Some Sad Thoughts On Veterans Day



Today, the day we Americans call “Veterans Day,” is known in countries with a British heritage as “Remembrance Day.” It’s Nov. 11, because, as we should recall, the guns of August (World War I) finally fell silent on the 11th hour of the 11th day of the 11th month, Nov. 11, 1918.

It was, at the time, the “Great War.” It was great because it seemed so unimaginably huge, so deadly in consequence, so wholesale in its slaughter. Sadly, in just over 20 years, it was to be dwarfed by a much larger, even more global, conflict. And today, the dogs of war are still loose in the world.

I’m not a veteran, but I know many. Several of my sisters, nephews, my father, uncles—there are plenty of veterans in my family. It’s a day to say thanks for their service.

So thank you, Otto, Toni, Mimi, Jack, Doug, uncles, etc. You wore or are wearing the uniform of your country and swore to protect her with your very life, and I’m thinking of you today.

What makes me sad, of course, is what always makes many a sane person sad on Veteran’s Day. As last week’s Mount Mercy Times so aptly stated, perhaps the best way to honor the service of veterans is to act in ways that would send fewer of our brothers, sisters, sons and daughters into harm’s way.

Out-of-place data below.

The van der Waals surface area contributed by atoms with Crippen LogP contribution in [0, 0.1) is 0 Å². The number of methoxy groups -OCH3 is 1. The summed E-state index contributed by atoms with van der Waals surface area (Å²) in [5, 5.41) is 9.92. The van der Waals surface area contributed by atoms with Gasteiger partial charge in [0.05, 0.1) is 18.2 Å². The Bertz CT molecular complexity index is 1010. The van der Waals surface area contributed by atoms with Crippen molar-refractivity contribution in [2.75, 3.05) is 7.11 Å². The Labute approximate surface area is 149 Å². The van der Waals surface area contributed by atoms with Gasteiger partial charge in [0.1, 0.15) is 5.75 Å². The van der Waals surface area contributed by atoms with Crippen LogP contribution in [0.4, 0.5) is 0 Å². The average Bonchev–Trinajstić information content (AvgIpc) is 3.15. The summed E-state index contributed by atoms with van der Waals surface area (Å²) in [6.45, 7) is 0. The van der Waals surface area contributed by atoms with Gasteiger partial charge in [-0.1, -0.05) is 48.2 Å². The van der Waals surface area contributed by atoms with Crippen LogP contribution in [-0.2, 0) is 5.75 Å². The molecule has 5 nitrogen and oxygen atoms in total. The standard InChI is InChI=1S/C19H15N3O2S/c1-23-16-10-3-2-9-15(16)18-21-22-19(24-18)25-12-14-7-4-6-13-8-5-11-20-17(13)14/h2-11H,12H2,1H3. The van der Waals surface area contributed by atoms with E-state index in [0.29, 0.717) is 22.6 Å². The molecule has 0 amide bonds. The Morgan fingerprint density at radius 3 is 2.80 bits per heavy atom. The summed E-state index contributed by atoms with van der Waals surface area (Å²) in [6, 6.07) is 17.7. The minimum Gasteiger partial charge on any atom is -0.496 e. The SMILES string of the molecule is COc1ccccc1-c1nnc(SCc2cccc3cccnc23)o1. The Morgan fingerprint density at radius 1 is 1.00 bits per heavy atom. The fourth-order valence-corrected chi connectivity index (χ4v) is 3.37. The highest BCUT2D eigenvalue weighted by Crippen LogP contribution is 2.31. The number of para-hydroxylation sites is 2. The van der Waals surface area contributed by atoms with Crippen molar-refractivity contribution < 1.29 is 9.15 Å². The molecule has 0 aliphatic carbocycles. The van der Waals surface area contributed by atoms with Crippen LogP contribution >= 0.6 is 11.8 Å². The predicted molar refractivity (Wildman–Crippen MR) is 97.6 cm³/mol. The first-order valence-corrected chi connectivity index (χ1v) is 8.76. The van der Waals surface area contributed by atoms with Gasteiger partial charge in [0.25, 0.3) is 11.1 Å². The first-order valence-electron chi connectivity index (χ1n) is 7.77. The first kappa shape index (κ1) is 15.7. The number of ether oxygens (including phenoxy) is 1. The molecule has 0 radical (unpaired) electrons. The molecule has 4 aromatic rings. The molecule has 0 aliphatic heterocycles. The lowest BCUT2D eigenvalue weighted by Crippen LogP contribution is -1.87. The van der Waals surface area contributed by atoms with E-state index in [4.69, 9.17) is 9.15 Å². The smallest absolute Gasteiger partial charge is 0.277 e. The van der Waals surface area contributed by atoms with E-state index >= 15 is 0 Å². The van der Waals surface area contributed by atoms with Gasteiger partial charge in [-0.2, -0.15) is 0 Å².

On Shawn L. Bird’s blog, I saw a song that almost brought me to tears. Of course, in Canada, where she is from, this day is more in line with our Memorial Day, but still. As the song notes, those people who perished starting 100 years ago next year in northern France (and in Africa and at Gallipoli and in islands in the South Pacific and in the freezing waters of the North Atlantic, etc.) hoped that they were fighting the “war to end all wars.”

Well, I’m not a pacifist. If there were no crime, we would not need police officers, but we do. If no people wished to use force to unfairly enforce their violent will on others, we would not need women and men in our armed forces. But, we do.

So I don’t mean my thanks to seem muted or halfhearted. But, still, there is that note of sadness to it all the same.

After all, this day started after the guns fell silent at the 11th hour. Sadly, they did not stay silent.

We fought 99 years ago to end all war. We didn’t do a very good job. Here’s hoping that the 21st century won’t rival the 20th in terms of the scope, scale and horror of its carnage.

Happy Veteran’s Day.

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